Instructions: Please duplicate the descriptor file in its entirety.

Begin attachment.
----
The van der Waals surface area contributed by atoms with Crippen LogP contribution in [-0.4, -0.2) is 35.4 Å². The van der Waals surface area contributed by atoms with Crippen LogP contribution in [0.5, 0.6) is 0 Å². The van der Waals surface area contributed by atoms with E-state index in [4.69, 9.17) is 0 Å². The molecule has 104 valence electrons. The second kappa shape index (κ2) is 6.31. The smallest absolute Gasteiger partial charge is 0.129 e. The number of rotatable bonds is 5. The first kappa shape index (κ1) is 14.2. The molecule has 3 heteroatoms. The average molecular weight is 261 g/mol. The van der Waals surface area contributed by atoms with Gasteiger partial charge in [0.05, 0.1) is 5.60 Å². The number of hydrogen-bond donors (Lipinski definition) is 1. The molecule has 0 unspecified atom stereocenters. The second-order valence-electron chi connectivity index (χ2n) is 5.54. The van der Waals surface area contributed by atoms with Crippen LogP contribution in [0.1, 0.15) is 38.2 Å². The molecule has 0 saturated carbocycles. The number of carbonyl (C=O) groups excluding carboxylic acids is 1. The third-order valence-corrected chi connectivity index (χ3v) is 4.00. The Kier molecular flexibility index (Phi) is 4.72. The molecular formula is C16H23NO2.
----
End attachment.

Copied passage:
The van der Waals surface area contributed by atoms with Crippen LogP contribution in [-0.4, -0.2) is 35.4 Å². The van der Waals surface area contributed by atoms with Crippen LogP contribution in [0.5, 0.6) is 0 Å². The van der Waals surface area contributed by atoms with E-state index in [4.69, 9.17) is 0 Å². The molecule has 104 valence electrons. The second kappa shape index (κ2) is 6.31. The smallest absolute Gasteiger partial charge is 0.129 e. The number of rotatable bonds is 5. The first kappa shape index (κ1) is 14.2. The molecule has 3 heteroatoms. The average molecular weight is 261 g/mol. The van der Waals surface area contributed by atoms with Gasteiger partial charge in [0.05, 0.1) is 5.60 Å². The number of hydrogen-bond donors (Lipinski definition) is 1. The molecule has 0 unspecified atom stereocenters. The second-order valence-electron chi connectivity index (χ2n) is 5.54. The van der Waals surface area contributed by atoms with Crippen LogP contribution in [0.1, 0.15) is 38.2 Å². The molecule has 0 saturated carbocycles. The number of carbonyl (C=O) groups excluding carboxylic acids is 1. The third-order valence-corrected chi connectivity index (χ3v) is 4.00. The Kier molecular flexibility index (Phi) is 4.72. The molecular formula is C16H23NO2.